So now we've had a taste of it, and we're both NASCAR fans! We head off to the "King", or the "evil empire" depending on who you're talking to - Hendrick Motorsports. Rick Hendrick has a campus of 16 buildings. We went to his museum first only to find it closed for inventory. There are transmission. engine, frame, body composite, and the engineering buildings to name a few, and of course a building each for his 88 & 48 cars, and his 5 & 24 car.We went to Dale Jr's (88) and Jimmy Johnson's (48) building first.
The story was the same at the Gordon/Kahn shop. They had a very large window you could look through. We could see a little more but it was a bit disappointing. We were impressed with the size of the organization, and being a Jr. fan it is hard to knock his team. We were to find however, there are much more open operations that are able to keep their secrets.
One such shop was Michael Waltrip's. I have watched Michael and his brother DW on Fox, and they are fun to listen to. His shop is the same. When we walked in the door, instead of the car of a winner there was this 3' square cube of crushed car. You can enlarge the picture and read all the details, but in this car Michael had won Daytona the prior year & his team had won all of the recent restrictor plate races. All was going well until he got caught between 2 crashing cars, spun out, rolled over a few times, and ended up on the grass upside down. It took rescue crews 10 minutes to extract him. DW told him that he wasn't a real winner until he had rolled a car at Daytona. So Michael is now a "real" winner, and here is his car. The whole shop is done with a sense of humor from the bubble gum vending machine where you can buy 2 experienced lug nuts for a quarter, to the handmade box of "restart tissues" with Jimmy Johnson's picture on them next to the guest register.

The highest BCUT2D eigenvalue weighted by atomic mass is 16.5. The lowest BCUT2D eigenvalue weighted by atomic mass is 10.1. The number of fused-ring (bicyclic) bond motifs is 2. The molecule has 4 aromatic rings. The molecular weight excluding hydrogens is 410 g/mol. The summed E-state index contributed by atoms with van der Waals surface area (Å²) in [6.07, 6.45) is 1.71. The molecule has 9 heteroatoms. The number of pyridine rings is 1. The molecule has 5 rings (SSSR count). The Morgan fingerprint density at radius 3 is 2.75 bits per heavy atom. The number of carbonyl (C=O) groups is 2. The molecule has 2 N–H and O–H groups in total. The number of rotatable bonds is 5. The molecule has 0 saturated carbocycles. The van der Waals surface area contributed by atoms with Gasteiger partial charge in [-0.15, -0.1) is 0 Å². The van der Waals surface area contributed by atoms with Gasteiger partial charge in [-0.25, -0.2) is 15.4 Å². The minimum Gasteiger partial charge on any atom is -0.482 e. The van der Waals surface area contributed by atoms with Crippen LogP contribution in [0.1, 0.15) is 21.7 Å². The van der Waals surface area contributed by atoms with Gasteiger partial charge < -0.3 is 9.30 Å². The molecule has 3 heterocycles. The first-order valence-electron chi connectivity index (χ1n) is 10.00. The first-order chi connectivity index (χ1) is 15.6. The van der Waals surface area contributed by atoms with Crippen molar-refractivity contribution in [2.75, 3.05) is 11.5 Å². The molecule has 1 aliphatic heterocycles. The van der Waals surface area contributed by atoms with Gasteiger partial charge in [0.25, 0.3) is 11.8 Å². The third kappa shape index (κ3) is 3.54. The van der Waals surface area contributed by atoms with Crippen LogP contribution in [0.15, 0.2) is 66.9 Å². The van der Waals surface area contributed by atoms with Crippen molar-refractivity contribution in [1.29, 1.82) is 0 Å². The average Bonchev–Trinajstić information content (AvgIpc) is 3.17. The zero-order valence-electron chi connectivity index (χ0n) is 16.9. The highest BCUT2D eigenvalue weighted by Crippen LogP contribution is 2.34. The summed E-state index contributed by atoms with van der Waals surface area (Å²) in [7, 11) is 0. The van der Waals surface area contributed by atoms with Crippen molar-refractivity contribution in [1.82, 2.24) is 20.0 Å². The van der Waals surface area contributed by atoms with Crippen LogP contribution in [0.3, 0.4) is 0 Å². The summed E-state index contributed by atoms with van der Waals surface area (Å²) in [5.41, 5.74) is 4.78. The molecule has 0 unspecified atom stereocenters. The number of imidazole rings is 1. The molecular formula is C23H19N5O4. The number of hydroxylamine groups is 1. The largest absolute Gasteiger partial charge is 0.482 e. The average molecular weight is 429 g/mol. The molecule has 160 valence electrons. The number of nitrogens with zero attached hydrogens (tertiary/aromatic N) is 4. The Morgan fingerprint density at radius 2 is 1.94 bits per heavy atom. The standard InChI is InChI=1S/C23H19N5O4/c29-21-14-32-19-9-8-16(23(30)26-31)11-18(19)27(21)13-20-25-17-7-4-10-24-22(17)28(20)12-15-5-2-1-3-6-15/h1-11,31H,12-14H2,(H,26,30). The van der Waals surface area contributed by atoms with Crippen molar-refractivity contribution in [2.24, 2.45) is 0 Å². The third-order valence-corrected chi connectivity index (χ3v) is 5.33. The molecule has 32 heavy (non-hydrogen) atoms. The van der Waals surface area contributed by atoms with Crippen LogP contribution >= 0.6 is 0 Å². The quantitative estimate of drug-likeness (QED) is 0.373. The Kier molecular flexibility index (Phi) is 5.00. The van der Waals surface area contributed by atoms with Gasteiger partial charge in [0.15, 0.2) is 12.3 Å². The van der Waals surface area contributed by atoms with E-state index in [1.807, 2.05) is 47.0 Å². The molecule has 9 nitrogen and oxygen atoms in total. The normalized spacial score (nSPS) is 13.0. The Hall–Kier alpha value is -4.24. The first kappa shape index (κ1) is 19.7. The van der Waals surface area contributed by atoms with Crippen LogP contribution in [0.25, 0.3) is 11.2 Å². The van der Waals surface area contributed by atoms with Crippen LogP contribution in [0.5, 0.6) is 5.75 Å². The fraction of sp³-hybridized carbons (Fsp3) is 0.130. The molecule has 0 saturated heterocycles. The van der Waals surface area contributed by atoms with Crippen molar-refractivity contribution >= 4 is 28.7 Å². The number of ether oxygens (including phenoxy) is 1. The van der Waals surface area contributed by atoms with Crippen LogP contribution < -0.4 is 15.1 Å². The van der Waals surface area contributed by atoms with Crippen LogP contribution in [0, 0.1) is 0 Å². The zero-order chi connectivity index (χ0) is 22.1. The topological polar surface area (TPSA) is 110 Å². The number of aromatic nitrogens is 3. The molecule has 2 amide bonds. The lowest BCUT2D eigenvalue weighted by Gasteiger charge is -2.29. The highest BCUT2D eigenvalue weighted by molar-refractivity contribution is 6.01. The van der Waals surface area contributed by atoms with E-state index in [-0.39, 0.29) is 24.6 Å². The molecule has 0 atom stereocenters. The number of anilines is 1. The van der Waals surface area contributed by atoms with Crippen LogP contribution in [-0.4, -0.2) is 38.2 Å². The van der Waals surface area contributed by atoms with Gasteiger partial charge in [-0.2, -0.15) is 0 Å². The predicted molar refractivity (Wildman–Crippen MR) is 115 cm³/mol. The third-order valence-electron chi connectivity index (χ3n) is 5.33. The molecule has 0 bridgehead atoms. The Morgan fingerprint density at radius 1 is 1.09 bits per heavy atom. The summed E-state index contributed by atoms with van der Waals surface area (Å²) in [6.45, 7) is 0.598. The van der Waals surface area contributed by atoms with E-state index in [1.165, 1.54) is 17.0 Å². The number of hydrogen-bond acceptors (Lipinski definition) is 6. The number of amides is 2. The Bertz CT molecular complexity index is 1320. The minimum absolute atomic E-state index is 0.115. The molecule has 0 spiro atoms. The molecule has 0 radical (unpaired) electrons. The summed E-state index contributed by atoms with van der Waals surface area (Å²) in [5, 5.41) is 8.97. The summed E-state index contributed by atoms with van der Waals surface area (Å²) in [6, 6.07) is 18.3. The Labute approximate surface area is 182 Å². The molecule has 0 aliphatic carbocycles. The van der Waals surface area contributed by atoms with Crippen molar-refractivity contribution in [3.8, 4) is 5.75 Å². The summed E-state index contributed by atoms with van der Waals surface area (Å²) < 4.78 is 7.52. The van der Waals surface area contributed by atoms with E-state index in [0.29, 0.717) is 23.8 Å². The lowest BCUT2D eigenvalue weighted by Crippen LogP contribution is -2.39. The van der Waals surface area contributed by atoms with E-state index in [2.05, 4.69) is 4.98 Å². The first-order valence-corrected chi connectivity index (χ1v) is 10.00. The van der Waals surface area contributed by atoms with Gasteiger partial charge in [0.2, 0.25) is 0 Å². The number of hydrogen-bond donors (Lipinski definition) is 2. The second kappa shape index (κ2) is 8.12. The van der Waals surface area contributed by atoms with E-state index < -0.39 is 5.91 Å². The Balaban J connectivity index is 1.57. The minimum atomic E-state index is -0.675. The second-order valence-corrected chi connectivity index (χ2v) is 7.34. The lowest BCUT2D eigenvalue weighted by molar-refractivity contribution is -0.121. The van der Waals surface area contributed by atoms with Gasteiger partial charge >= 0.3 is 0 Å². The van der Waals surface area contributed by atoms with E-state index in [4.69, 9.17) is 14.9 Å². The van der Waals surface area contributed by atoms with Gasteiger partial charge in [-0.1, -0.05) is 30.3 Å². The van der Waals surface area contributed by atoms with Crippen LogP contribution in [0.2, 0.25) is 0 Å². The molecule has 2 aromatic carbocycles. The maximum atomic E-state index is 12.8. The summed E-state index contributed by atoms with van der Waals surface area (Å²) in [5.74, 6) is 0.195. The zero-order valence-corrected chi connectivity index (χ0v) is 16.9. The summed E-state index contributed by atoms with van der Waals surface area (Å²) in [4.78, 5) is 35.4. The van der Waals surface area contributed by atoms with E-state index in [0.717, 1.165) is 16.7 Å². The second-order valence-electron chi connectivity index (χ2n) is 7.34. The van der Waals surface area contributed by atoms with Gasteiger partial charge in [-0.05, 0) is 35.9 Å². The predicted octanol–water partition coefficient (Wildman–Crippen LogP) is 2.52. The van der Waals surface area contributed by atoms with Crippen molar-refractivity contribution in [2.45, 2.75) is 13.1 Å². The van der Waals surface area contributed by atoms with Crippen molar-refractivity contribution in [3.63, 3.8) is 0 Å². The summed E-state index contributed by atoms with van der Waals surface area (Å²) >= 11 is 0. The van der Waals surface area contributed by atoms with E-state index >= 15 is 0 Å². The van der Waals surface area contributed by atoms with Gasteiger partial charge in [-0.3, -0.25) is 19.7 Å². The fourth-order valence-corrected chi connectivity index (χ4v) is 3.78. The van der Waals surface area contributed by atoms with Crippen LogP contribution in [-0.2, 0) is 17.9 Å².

We watched and learned from the video presentation they had going on as they made parts on six large CNC machines. They had a good video explaining the suspension adjustments that crew chiefs make, how the cars are set up, and the changes that are made at the track. We watched the guys doing it below. We learned more at Michaels shop than all the rest combined. When the tour started, we were the only two people there. So we just kind of walked from place to place as our guide filled us in on the why's, hows, and who's of NASCAR racing. The "evil empire" reference was borrowed from this tour guide. They let us peer in the engine.
We stopped by what looked like a movie set of a pit, where Michael trains his pit crews.
He looked at the tires and told us that they were all Kurt Busch's teams. They rent Michael's practice area. We went next door to a renovated skating rink, where the team builds all their frames, and does their fabrication work. No one had let us in these places before. In this one the guide just asked that I not take pictures. The last picture is of their haulers, the trucks that take the cars and the traveling shop with them. Each has an upper level with room for two cars, and below there are lockers with car parts. There are coffee machines, microwaves, etc. Each one of these cost about half a million $. So we'll watch Michaels drivers with a new sense of loyalty, because of the openness of his shop. BTW they are; Micael Waltrip, Mark Martin, Clint Bowyer, Martin Truex Jr, and Brian Vickers